Longitudinal data from the children of the National Longitudinal Survey of Youth were used to assess how well measures of short-term and working memory and attention in early childhood predicted longitudinal growth trajectories in mathematics and reading comprehension.
Using contemporary data from the U.S. and other nations, the authors address 3 questions: Do gender differences in mathematics performance exist in the general population? Do gender differences exist among the mathematically talented? Do females exist who possess profound mathematical talent?
This work describes how children typically learn particular skills and concepts, the stumbling blocks that many of them encounter, and instructional practices that can produce greater learning. This chapter deliberately steers clear of statements about math learning in general, instead focusing on findings concerning how children learn certain key ideas and procedures.
This exploratory study examines differences in K-12 educators’ use of technology for instruction across school economic factors. Our findings support the existence of a Second-Level Digital Divide. The study also identifies a need for access to technology facilitators, as well as in-service training for practicing teachers on how to use technology to promote higher-order thinking skills.
This article notes that in order to teach science to young children, teachers need Pedagogical Science Knowledge (PSK). PSK includes an understanding of science content and inquiry processes, knowledge of children and how children learn, and skills for facilitating children’s experiences in ways that support their active inquiry and conceptual development.
The autor provides an overview of second language acquisition (SLA) research over the past several decades, and to highlight the ways in which it has retained its original applied and linguistic interests, and enhanced them by addressing questions about acquisition processes. SLA research has become increasingly bi-directional and multi-faceted in its applications.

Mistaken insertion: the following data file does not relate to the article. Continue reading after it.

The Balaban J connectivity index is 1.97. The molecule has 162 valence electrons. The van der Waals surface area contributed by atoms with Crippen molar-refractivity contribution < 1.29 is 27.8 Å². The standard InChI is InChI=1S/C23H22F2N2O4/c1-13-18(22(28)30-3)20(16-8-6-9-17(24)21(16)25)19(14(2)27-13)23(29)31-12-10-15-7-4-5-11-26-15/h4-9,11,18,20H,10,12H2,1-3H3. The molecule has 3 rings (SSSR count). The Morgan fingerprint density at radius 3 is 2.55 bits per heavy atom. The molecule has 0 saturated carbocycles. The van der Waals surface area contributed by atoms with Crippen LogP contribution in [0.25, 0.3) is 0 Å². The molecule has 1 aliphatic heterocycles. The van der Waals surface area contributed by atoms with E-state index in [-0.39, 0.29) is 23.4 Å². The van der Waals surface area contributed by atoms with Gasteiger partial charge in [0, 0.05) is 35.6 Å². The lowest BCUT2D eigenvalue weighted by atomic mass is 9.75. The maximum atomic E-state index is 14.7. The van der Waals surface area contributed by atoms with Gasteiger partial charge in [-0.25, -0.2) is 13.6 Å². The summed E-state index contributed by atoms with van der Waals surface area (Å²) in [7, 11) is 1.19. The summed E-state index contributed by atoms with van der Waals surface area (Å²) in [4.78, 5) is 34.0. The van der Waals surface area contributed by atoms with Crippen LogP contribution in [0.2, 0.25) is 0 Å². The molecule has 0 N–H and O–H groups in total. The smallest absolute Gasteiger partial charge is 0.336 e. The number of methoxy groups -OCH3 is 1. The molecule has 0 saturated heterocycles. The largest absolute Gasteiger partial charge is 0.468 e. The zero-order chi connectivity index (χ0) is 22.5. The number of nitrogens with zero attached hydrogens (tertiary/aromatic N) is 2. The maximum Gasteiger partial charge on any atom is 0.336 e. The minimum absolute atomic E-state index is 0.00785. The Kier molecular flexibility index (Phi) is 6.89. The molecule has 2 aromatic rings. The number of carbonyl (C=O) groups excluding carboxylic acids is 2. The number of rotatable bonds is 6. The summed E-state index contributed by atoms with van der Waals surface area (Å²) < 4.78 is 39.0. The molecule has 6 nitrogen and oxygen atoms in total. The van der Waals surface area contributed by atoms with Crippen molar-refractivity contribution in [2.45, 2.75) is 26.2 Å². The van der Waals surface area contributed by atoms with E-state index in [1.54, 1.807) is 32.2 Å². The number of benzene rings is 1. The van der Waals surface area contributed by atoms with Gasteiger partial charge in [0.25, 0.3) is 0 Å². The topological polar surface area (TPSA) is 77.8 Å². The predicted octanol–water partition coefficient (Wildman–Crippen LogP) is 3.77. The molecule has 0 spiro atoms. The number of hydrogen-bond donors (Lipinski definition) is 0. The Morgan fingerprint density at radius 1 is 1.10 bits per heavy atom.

The authors first describe the context in which special educators are working, with increasingly complex demands and insufficient professional development opportunities. Next, they outline the knowledge, skills, and dispositions of effective special educators. Finally, they draw from research on the development of professional expertise to provide specific tips for taking charge of your own professional learning.
This report brings together research literatures from cognitive and developmental psychology, science education, and the history and philosophy of science to synthesize what is known about how children in grades K through 8 learn the ideas and practice of science.
This guide provides insight into the teaching of world languages principally for K-12 teachers based on current best practices, Standards for Foreign Language Learning (2006) and the NCSSFL-ACTFL Can-Do Statements (2013).
Students acquiring a second language progress through five predictable stages. Effective ELL instruction reflects students’ stages of language acquisition, helps students move through the language acquisition levels, and engages ELLs at all stages of language acquisition in higher-level thinking activities.